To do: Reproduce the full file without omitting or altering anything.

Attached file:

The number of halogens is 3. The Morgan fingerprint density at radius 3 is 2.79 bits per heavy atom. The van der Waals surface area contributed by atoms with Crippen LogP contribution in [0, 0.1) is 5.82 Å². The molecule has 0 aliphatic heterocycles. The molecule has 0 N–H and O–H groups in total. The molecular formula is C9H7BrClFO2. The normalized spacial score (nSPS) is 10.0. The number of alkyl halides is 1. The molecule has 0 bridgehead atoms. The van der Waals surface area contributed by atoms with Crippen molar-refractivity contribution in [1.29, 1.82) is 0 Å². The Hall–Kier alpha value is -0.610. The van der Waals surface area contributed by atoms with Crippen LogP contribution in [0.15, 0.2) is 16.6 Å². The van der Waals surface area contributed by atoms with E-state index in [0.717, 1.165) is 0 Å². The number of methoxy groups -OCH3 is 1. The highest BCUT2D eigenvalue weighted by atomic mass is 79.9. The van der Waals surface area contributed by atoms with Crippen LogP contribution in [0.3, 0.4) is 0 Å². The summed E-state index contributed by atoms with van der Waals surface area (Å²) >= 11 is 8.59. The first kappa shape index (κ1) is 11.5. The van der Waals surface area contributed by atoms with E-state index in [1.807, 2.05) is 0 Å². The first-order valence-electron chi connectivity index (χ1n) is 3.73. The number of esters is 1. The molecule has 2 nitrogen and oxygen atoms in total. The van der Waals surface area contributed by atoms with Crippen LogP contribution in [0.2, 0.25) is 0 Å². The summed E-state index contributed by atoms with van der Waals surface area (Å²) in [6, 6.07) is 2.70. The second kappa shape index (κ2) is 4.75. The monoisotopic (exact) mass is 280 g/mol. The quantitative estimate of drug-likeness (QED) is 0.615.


The number of halogens is 3. The Morgan fingerprint density at radius 3 is 2.79 bits per heavy atom. The van der Waals surface area contributed by atoms with Crippen LogP contribution in [0, 0.1) is 5.82 Å². The molecule has 0 aliphatic heterocycles. The molecule has 0 N–H and O–H groups in total. The molecular formula is C9H7BrClFO2. The normalized spacial score (nSPS) is 10.0. The number of alkyl halides is 1. The molecule has 0 bridgehead atoms. The van der Waals surface area contributed by atoms with Crippen molar-refractivity contribution in [1.29, 1.82) is 0 Å². The Hall–Kier alpha value is -0.610. The van der Waals surface area contributed by atoms with Crippen LogP contribution in [0.15, 0.2) is 16.6 Å². The van der Waals surface area contributed by atoms with E-state index in [0.717, 1.165) is 0 Å². The number of methoxy groups -OCH3 is 1. The highest BCUT2D eigenvalue weighted by atomic mass is 79.9. The van der Waals surface area contributed by atoms with Crippen LogP contribution in [0.3, 0.4) is 0 Å². The summed E-state index contributed by atoms with van der Waals surface area (Å²) >= 11 is 8.59. The first kappa shape index (κ1) is 11.5. The van der Waals surface area contributed by atoms with E-state index in [1.807, 2.05) is 0 Å². The first-order valence-electron chi connectivity index (χ1n) is 3.73. The number of esters is 1. The molecule has 2 nitrogen and oxygen atoms in total. The van der Waals surface area contributed by atoms with Crippen LogP contribution in [0.2, 0.25) is 0 Å². The summed E-state index contributed by atoms with van der Waals surface area (Å²) in [6, 6.07) is 2.70. The second kappa shape index (κ2) is 4.75. The monoisotopic (exact) mass is 280 g/mol. The quantitative estimate of drug-likeness (QED) is 0.615.